And I'm sorry, bcarlf, you are no-reply, but I do want to answer your question. You can see the answer at this post right here where I talk about how I created the blocks for this quilt, and how the embroidery was done. I wish I could say it was rocket science, but it isn't. As for remembering the names, I simply pinned the receipt from the quilt shop to the piece of fabric so I could remember where I purchased it. For the fabrics I'd purchased before I decided to make the quilt, it took some time, but I reviewed old blog posts about quilt shops looking for them. I know I've missed some, but most of them are included in the quilt. Since starting this quilt, I've collected enough fabrics to start another one. I have a different design in mind for the new one, and so you'll have to stay tuned to see what I do with them.
Okay, so what did I do with the rest of my day? Well, the weather cleared off in the afternoon, and so I got out and planted about 2/3 of the little pots I have in the greenhouse. These pictures will no doubt thrill and excite you, and you'll see that what I've really planted is a stick farm. Wherever you see a little stick in this next series of photos, you'll find a little sunflower seedling. They are planted in the open areas of the culinary herb garden:
There are some in front of the house, near the bleeding heart.
There are a few planted between the rose and the lithodora.
There are some planted near the azaleas,
and near the rhododendrons. I really wanted to plant more in the area to the right and outside the frame. The soil there was so crappy, I could barely dig in it, let alone expect a sunflower to put down roots.
Farther to the right of the image above, there is an area where a tree died and was taken out. There, the soil was better, and so I planted quite a few there.
Also, I planted three zucchini plants in the vegetable garden. You might not be able to see the tiny zucchini seedlings, but you can probably see my footprints where I tramped through the mud.
And I planted the American Giant sunflowers along the fence there. These are the big guys that can grow like Jack's beanstalk. I figure if they need staking, we can always tie them to the fence.
But I wasn't finished with my planting yet. I also planted three little tufts of poppies in the whiskey barrel near the front door. I tried planting sunflowers here last year, but as I've noted, they were a dismal failure. I'm hoping the poppies will do better. I've had pretty good luck with them in the other two whiskey barrels.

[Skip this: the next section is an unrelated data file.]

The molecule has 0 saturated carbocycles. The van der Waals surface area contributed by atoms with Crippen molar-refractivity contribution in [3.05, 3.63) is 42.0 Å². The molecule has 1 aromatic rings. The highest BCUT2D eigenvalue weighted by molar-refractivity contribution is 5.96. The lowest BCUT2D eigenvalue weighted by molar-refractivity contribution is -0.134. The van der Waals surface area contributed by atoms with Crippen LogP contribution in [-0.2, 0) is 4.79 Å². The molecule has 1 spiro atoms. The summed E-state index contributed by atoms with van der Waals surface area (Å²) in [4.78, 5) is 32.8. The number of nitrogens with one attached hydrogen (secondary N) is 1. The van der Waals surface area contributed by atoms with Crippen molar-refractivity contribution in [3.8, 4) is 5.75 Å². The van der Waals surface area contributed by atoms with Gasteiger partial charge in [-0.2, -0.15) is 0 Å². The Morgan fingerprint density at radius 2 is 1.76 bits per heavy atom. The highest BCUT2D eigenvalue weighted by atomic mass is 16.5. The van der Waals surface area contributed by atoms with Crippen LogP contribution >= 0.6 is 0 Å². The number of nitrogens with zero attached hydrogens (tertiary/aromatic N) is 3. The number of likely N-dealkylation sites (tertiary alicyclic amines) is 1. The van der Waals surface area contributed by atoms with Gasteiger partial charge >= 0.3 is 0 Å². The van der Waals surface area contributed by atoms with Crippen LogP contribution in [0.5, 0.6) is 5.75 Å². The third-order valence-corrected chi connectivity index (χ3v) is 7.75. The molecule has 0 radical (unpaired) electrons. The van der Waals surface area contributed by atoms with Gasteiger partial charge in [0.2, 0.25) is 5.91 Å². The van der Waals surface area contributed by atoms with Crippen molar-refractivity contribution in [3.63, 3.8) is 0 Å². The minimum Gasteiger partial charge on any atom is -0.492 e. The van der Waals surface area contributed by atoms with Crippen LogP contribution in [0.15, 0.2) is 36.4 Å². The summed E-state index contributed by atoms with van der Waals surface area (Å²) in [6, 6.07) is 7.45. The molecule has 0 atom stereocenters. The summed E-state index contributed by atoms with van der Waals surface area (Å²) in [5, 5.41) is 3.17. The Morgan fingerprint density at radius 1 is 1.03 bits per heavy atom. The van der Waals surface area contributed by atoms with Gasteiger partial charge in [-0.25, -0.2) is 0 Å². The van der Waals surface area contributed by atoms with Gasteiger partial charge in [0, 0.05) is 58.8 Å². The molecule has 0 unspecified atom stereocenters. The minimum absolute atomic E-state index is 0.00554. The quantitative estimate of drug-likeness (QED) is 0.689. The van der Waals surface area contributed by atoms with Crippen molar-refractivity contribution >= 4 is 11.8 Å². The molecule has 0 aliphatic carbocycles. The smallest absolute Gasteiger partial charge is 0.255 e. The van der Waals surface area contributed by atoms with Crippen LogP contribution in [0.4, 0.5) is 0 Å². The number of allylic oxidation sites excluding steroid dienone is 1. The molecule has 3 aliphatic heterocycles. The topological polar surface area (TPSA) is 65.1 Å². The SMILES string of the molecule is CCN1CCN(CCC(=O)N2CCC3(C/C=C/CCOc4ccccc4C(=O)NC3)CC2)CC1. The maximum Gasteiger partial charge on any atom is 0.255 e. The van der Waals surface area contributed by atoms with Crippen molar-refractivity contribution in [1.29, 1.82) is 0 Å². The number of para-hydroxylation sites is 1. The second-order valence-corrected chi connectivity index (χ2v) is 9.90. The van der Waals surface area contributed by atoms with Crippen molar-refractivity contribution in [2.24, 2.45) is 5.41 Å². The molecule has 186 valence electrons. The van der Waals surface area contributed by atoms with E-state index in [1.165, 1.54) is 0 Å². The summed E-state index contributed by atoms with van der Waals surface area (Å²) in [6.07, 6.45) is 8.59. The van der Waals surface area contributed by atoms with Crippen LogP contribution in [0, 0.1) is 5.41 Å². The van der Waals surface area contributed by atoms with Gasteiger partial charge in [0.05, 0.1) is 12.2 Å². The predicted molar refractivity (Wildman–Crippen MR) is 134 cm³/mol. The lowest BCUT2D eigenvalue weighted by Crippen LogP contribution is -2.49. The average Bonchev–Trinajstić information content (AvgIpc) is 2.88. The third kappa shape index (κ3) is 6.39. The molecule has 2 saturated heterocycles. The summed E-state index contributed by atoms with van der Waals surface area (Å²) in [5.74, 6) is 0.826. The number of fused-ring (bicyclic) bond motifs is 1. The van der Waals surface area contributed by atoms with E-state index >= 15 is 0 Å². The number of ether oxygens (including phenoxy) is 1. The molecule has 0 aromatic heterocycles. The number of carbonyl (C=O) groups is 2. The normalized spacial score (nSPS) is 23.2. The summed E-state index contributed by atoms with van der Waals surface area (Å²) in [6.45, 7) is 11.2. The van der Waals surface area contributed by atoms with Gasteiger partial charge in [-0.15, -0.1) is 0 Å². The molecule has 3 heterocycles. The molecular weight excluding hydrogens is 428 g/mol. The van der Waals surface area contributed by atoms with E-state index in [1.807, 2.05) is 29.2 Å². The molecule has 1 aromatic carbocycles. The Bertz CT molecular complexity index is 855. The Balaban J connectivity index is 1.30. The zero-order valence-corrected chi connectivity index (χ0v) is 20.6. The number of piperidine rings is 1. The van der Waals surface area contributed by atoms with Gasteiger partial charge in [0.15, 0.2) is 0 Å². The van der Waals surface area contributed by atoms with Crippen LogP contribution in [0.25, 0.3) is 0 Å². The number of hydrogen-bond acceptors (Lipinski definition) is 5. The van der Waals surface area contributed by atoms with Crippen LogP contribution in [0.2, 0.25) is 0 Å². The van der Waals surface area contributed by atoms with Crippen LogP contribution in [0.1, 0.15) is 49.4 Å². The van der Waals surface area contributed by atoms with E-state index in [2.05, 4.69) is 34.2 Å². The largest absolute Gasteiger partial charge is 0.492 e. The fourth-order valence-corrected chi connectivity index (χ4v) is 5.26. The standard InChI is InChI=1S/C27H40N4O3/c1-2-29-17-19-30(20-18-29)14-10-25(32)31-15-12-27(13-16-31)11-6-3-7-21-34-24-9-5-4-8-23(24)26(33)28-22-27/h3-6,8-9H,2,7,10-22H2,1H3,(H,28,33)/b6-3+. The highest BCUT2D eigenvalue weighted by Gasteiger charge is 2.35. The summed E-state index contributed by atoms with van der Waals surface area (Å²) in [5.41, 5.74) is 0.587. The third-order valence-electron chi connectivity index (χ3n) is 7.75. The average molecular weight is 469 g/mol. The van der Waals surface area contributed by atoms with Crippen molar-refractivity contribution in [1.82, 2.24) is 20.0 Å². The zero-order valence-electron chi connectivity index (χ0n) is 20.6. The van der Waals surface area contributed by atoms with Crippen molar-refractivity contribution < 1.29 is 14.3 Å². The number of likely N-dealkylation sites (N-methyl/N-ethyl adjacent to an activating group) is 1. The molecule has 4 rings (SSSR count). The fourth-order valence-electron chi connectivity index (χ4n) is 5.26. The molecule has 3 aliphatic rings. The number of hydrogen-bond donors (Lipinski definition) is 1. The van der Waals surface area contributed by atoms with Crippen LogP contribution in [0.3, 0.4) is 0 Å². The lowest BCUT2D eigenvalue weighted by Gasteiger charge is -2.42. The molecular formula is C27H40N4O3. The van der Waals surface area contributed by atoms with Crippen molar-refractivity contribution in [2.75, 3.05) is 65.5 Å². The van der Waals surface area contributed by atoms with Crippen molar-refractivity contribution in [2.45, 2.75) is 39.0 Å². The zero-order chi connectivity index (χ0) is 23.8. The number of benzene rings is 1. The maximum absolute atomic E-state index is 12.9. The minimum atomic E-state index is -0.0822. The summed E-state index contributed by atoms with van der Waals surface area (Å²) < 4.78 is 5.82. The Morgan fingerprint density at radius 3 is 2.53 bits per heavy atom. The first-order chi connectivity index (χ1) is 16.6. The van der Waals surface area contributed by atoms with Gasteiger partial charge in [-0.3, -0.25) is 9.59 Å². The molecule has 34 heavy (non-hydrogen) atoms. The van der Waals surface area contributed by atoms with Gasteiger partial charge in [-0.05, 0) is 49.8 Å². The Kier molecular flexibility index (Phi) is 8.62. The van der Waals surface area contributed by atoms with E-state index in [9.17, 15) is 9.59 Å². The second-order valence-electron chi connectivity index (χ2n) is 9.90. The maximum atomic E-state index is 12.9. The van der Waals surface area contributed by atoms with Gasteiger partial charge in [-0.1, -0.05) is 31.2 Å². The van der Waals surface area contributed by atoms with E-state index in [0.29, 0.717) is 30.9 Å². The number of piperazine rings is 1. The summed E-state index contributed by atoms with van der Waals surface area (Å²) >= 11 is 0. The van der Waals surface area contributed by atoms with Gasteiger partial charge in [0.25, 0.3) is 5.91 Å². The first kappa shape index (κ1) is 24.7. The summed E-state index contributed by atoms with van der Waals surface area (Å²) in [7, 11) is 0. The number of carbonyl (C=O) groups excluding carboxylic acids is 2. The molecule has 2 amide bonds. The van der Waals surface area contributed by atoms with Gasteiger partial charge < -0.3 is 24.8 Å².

By then, my knees were hurting from all the getting up and down. I took a little walk around to see how some of the other things are doing. Of course, I always check in on the peonies first. You'll probably be so sick of seeing this peony bud you won't even care when it blooms. Instead you'll be thankful that you won't have to look at it ever again.
In this next image, you can see the first little plum we've spotted on the plum tree.
Also...and this was the most thrilling thing I saw all day...the calla lily has come up!!!! We'd both given it up for dead, but there it is. So exciting.
The tomato starts were delivered yesterday. Usually, I buy starts at a local nursery or else at the farmer's market. With everything shut down, I ended up ordering these from Territorial Seed. They arrived in good shape yesterday.
It's the first time I've ordered living plants by mail. We ordered the blueberries from the same grower, and everything has arrived in good shape. These tomatoes are in eensy-weensy little pots, and so I'll spend part of today repotting them into 6-inch pots.
Yesterday ended the way it often does...with kitties sunbathing in the waning sunlight. They usually get too hot after they've been here a while, but for about a half hour each day, we fully expect to hear them say, "Ahhhhhhhhhhhhhh."
As I've been writing this post, Mike has been moving things around and getting Eliza off her throne. I'm so sorry I hurt you, Eliza. I hope you enjoy your trip into the big city. Have a good vacay.
In the process, he uncovered an impressive amount of lint under the machine. Vacuuming up the lint and all the crap behind the table will be my first stop of the morning.